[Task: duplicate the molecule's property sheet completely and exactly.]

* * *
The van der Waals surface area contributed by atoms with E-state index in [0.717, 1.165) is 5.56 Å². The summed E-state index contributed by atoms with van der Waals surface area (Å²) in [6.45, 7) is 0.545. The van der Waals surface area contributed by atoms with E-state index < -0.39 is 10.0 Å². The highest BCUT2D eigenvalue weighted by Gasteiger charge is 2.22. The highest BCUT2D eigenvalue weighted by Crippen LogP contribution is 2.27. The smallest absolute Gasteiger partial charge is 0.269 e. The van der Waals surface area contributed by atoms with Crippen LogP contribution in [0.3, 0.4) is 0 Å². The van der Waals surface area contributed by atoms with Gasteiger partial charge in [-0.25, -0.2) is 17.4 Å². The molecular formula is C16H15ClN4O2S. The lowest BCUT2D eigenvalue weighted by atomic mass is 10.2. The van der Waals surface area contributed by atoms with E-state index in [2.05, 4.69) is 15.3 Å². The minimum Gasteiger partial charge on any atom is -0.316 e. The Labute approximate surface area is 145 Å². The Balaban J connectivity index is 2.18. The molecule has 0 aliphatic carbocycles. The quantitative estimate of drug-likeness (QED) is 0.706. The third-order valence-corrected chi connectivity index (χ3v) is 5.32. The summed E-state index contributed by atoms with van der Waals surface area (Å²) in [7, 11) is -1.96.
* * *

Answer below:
The van der Waals surface area contributed by atoms with E-state index in [0.717, 1.165) is 5.56 Å². The summed E-state index contributed by atoms with van der Waals surface area (Å²) in [6.45, 7) is 0.545. The van der Waals surface area contributed by atoms with E-state index < -0.39 is 10.0 Å². The highest BCUT2D eigenvalue weighted by Gasteiger charge is 2.22. The highest BCUT2D eigenvalue weighted by Crippen LogP contribution is 2.27. The smallest absolute Gasteiger partial charge is 0.269 e. The van der Waals surface area contributed by atoms with Crippen LogP contribution in [0.3, 0.4) is 0 Å². The van der Waals surface area contributed by atoms with Gasteiger partial charge in [-0.25, -0.2) is 17.4 Å². The molecular formula is C16H15ClN4O2S. The lowest BCUT2D eigenvalue weighted by atomic mass is 10.2. The van der Waals surface area contributed by atoms with E-state index in [2.05, 4.69) is 15.3 Å². The minimum Gasteiger partial charge on any atom is -0.316 e. The Labute approximate surface area is 145 Å². The Balaban J connectivity index is 2.18. The molecule has 0 aliphatic carbocycles. The quantitative estimate of drug-likeness (QED) is 0.706. The third-order valence-corrected chi connectivity index (χ3v) is 5.32. The summed E-state index contributed by atoms with van der Waals surface area (Å²) in [7, 11) is -1.96.